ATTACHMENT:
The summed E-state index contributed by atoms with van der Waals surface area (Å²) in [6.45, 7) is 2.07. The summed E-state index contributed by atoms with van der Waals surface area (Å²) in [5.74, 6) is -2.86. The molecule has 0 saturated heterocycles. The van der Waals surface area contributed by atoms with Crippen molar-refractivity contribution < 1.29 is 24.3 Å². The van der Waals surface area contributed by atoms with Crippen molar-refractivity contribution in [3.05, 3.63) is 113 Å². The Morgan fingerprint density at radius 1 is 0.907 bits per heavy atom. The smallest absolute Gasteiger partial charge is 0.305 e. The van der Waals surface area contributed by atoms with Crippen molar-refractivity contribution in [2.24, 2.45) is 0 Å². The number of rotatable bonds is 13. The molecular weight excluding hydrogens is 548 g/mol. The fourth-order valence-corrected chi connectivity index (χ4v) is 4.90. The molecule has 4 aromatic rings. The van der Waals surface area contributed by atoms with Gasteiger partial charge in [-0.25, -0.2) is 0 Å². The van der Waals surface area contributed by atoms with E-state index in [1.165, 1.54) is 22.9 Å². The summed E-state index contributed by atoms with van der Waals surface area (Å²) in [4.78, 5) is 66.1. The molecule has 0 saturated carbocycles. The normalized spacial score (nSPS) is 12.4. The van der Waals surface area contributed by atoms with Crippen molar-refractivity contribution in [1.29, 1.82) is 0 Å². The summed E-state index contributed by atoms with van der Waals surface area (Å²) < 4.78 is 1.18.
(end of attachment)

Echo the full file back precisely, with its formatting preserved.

The summed E-state index contributed by atoms with van der Waals surface area (Å²) in [6.45, 7) is 2.07. The summed E-state index contributed by atoms with van der Waals surface area (Å²) in [5.74, 6) is -2.86. The molecule has 0 saturated heterocycles. The van der Waals surface area contributed by atoms with Crippen molar-refractivity contribution < 1.29 is 24.3 Å². The van der Waals surface area contributed by atoms with Crippen molar-refractivity contribution in [3.05, 3.63) is 113 Å². The Morgan fingerprint density at radius 1 is 0.907 bits per heavy atom. The smallest absolute Gasteiger partial charge is 0.305 e. The van der Waals surface area contributed by atoms with Crippen molar-refractivity contribution in [2.24, 2.45) is 0 Å². The number of rotatable bonds is 13. The molecular weight excluding hydrogens is 548 g/mol. The fourth-order valence-corrected chi connectivity index (χ4v) is 4.90. The molecule has 4 aromatic rings. The van der Waals surface area contributed by atoms with Gasteiger partial charge in [-0.25, -0.2) is 0 Å². The van der Waals surface area contributed by atoms with E-state index in [1.165, 1.54) is 22.9 Å². The summed E-state index contributed by atoms with van der Waals surface area (Å²) in [4.78, 5) is 66.1. The molecule has 0 saturated carbocycles. The normalized spacial score (nSPS) is 12.4. The van der Waals surface area contributed by atoms with Crippen molar-refractivity contribution in [1.29, 1.82) is 0 Å². The summed E-state index contributed by atoms with van der Waals surface area (Å²) < 4.78 is 1.18.